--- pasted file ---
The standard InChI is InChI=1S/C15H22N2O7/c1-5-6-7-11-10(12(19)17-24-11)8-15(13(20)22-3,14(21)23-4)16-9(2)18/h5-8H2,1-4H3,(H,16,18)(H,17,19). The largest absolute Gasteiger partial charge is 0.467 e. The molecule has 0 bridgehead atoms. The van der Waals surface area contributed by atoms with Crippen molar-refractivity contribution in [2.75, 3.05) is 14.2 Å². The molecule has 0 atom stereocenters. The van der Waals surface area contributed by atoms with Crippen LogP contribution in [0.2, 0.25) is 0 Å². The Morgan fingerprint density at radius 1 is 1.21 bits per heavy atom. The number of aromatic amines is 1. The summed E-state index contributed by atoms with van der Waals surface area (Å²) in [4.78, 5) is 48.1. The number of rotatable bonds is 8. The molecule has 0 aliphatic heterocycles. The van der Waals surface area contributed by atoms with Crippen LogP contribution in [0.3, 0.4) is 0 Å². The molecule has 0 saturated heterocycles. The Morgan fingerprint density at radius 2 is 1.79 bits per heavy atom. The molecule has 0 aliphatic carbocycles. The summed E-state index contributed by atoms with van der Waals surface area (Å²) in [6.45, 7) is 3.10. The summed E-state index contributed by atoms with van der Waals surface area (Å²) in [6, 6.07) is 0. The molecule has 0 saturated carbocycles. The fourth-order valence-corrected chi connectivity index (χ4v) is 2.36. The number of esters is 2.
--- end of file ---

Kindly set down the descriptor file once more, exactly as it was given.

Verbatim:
The standard InChI is InChI=1S/C15H22N2O7/c1-5-6-7-11-10(12(19)17-24-11)8-15(13(20)22-3,14(21)23-4)16-9(2)18/h5-8H2,1-4H3,(H,16,18)(H,17,19). The largest absolute Gasteiger partial charge is 0.467 e. The molecule has 0 bridgehead atoms. The van der Waals surface area contributed by atoms with Crippen molar-refractivity contribution in [2.75, 3.05) is 14.2 Å². The molecule has 0 atom stereocenters. The van der Waals surface area contributed by atoms with Crippen LogP contribution in [0.2, 0.25) is 0 Å². The Morgan fingerprint density at radius 1 is 1.21 bits per heavy atom. The number of aromatic amines is 1. The summed E-state index contributed by atoms with van der Waals surface area (Å²) in [4.78, 5) is 48.1. The number of rotatable bonds is 8. The molecule has 0 aliphatic heterocycles. The van der Waals surface area contributed by atoms with Crippen LogP contribution in [0.3, 0.4) is 0 Å². The molecule has 0 saturated heterocycles. The Morgan fingerprint density at radius 2 is 1.79 bits per heavy atom. The molecule has 0 aliphatic carbocycles. The summed E-state index contributed by atoms with van der Waals surface area (Å²) in [6.45, 7) is 3.10. The summed E-state index contributed by atoms with van der Waals surface area (Å²) in [6, 6.07) is 0. The molecule has 0 saturated carbocycles. The fourth-order valence-corrected chi connectivity index (χ4v) is 2.36. The number of esters is 2.